One of the things we do around here while passing the time awaiting the heat death of the universe is to attempt to keep up with the release of new music. It’s impossible. I tried to listen to as much music from a single year a few years back and it damn near killed me. If anybody comes close to being able to sift through everything, that would have to be Need Coffee Music Ministers, Tuffley and Rob. And keeping with tradition, they have published their best-of lists for the year that was. You can find them on Spotify (links below). Also keeping with tradition, I tried to keep up with them and failed with spectacular grace for someone of my size. So I have my own list, heavily dependent on the other two to remind me of stuff I forgot (like Tuffley’s list reminded me that we had new (!) Coltrane, and Rob’s list making me aware of the existence of Durand Jones).
It’s Episode #190 for Spider-Man: Into the Spider-Verse, in which our protagonist is blown away not only by badass animation and a kickass story, but also by the fact Spider-Ham is in a feature film. Read More
OBSESSION UPDATE: My attempt at plowing through MasterClass continues apace. As stated last time, I have taken the Helen Mirren and Steve Martin classes.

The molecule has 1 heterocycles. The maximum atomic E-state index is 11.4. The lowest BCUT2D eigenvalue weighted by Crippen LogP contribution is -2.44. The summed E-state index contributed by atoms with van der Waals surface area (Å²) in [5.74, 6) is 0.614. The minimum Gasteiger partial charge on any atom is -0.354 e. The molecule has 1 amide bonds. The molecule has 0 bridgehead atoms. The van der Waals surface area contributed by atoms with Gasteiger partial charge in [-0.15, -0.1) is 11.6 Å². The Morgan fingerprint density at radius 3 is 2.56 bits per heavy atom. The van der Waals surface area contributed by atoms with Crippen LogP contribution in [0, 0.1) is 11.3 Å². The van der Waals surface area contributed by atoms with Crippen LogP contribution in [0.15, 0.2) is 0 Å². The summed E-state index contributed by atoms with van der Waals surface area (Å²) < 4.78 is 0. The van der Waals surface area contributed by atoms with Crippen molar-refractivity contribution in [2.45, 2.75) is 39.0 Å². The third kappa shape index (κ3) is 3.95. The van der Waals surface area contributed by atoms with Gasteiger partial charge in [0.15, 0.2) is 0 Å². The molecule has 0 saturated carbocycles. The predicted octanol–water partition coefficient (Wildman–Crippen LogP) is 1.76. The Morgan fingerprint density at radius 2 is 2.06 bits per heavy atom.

The Helen Mirren class is excellent and she is an absolute hoot. Her approach to choosing scripts and then how she takes the scripts apart (literally) is fascinating, as well as how she advises you to deal with the writer and director. And when she steps back to actually show you what it looks like to act on film (and the spot on the camera you’re basically acting to), you get a sense that she knows who people on the crew are–and that she’s a class act. Not that you doubted that, I’m sure, but you know what I mean. Granted, in the section where she’s going through set decoration and rummaging through a buffet of props, I hoped she had a good relationship with them because I could see (if you weren’t expecting her to do these things) the people on the crew wincing and wondering what the hell she was on about. Really good insight. Also–and this is a small thing, but I never realized it before–she has a tattoo on one of her hands which, as you can imagine, has an interesting backstory.
The New Scooby-Doo Movies teamed up Scooby and the Gang with Batman & Robin, The Three Stooges, and here, of course, The Addams Family. I’ve long advocated making a new round of these with the likes of Slipknot, Ryan Gosling, and Aqua Teen Hunger Force. Just because.
Well, unbelievably enough, we’re coming up on time to put 32 Days of Halloween back into the coffin for another year. The Halloween Season, of course, extends through New Year’s, so don’t worry yourself about that. But before we go, we need to go to an old-time radio version of a classic, “The Hitch-Hiker.” Starring Orson Welles, who performed it a few times on radio, it was later turned into a Twilight Zone episode. If you’re starved for time, at least listen to Welles’ intro.